Up until the recent decision of the Inner House of the Court of
Session in Hoe International Limited v Anderson & Aykroyd
 CSIH 9 if a contract set out strict conditions on how a
notice should be served, then the approach taken by the court was
quite simple – if any notice served had not complied with any
of the strict conditions of the contract then the notice would be
deemed to be invalid. The decision in HOE International casts
doubt over that.
The Case: HOE International Ltd v Anderson  CSIH 9
The case concerned a claim for breach of warranties under a
share purchase agreement. The agreement in question placed a
requirement on the buyer to give notice to the seller's
representative of any claim under breach of warranty in writing. As
is the case in many contracts the share purchase agreement set out
the clear requirements for any notice served in terms of the
agreement. The two relevant requirements (there were others that
the court deemed not to be relevant here) in this instance were
that any notice should (i) be sent for the attention of
['MH'] at the firm of solicitors and to the postal address
specified in the agreement; and (ii) be delivered personally, sent
by pre-paid first-class post or recorded delivery.
Sometime after completion of the purchase the buyer's
solicitor sent a notice of a warranty claim to the seller's
solicitor. However, it was addressed to "SC" rather than
"MH" and sent by DX.
The Seller's solicitor argued that the notice was invalid as
it had been sent for the attention of the wrong person and by DX
(rather than by pre-paid first class post or recorded delivery). It
had failed to comply with the contractual requirements.
The Judge at first instance agreed with the sellers. Strict and
specific terms for the service of a notice must be complied with or
the notice will be deemed invalid.
However, on appeal the Inner House determined that the strict
notice provisions did not need to be complied with and found the
notice to be valid. The failings of the notice did not prejudice
the recipient of the notice and a common sense approach should be
taken, the court said.
The Inner House established that as the notice was essentially
informative rather than 'executive' (ie to change the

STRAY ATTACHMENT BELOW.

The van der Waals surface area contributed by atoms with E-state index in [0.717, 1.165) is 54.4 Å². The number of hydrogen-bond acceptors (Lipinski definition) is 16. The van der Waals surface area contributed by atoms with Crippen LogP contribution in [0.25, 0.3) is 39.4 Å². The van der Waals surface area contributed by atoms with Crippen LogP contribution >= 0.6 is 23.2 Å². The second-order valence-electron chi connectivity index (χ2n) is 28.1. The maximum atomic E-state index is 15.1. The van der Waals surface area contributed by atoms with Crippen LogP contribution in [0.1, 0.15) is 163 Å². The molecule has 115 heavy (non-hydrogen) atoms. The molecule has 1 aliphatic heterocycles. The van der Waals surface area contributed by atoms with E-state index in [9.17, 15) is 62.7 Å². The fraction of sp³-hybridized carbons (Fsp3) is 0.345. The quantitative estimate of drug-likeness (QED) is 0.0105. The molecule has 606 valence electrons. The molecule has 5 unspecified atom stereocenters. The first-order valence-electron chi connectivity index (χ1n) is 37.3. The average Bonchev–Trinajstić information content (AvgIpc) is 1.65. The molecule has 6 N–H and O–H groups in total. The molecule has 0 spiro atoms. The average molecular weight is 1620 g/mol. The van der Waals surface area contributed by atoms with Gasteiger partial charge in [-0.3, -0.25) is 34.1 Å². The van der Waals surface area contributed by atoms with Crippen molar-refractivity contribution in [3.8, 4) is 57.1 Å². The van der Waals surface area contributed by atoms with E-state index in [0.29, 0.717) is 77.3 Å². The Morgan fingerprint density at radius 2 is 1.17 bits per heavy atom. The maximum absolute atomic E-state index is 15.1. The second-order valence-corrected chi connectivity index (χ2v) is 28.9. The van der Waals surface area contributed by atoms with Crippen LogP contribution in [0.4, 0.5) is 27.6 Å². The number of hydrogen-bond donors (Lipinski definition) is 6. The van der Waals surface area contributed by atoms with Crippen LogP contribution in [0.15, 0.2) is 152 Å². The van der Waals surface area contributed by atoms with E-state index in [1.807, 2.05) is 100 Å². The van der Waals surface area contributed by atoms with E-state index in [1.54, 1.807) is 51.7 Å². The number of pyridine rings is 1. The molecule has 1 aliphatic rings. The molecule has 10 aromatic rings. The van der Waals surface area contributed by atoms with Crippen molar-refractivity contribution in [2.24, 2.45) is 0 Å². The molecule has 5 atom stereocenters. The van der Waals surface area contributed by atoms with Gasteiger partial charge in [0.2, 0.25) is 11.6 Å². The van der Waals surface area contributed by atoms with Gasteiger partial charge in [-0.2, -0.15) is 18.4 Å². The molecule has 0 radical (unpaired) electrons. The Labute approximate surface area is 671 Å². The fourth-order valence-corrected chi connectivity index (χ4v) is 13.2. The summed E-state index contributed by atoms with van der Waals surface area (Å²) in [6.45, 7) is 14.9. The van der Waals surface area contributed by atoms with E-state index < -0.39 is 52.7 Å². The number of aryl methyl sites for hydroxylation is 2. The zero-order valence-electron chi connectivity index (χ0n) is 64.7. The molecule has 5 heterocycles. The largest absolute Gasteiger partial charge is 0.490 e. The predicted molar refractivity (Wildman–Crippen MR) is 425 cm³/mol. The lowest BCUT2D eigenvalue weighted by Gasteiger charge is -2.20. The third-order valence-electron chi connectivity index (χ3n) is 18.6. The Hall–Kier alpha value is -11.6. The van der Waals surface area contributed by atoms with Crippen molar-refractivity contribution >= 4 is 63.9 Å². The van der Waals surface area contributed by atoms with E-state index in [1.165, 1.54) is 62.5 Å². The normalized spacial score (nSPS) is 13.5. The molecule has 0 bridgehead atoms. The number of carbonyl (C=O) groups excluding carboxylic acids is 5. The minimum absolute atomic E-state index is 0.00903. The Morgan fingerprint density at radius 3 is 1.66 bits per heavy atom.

contractual relationship between the parties) that the strict
notice provision did not need to be adhered to. The purpose of the
notice could be achieved without 'undue strictness' in
terms of the requirements. The recipient of the notice would not be
prejudiced by the failings of the notice.
Curiously the Judgement stated that as the notice provisions
clause covered the requirements for all sorts of notices served
under the agreement that it must be interpreted 'flexibly'
and in accordance with 'commercial common sense and having
regard to the purpose of the individual notice in question'.
The judgement, unfortunately, does not go into great detail about
exactly what types of notices can be served without adhering to a
notice provision – though, presumably, a good place to start
would be to determine if the failings of the notice would prejudice
the recipient of it.
Interestingly the judgement determined that delivery by DX could
be considered, in this instance, to be personal delivery because
'a representative of DX system passed the letter to Tods
Murray, the designated recipient'. That seems surprising given
that DX is in effect a mail system where the delivery of the notice
will have been as part of a general mail delivery. How can
certainty as to delivery be shown.
Though this judgement will undoubtedly be seen by many as the
courts taking a common sense approach it does cast doubt and
uncertainty over what notices can now be challenged by a recipient,
if that notice has not been served in accordance with the notice
provisions in the contract.
Since the decisions in Mannai Investment Co Ltd and Ben Cleuch
Estates Ltd parties to a contract had been able to follow a simple
rule when it came to following notice provisions; if the sender of
the notice had failed to follow the exact notice provisions of the
contract then it was said that they had "failed to use the
right key, and accordingly the lock will not turn", that
meaning that the notice would be invalid. The decision in Hoe
International Limited v Anderson & Ackroyd means that we now
have a position in which some notices can be treated as skeleton
It will be interesting to see if this decision is taken to the
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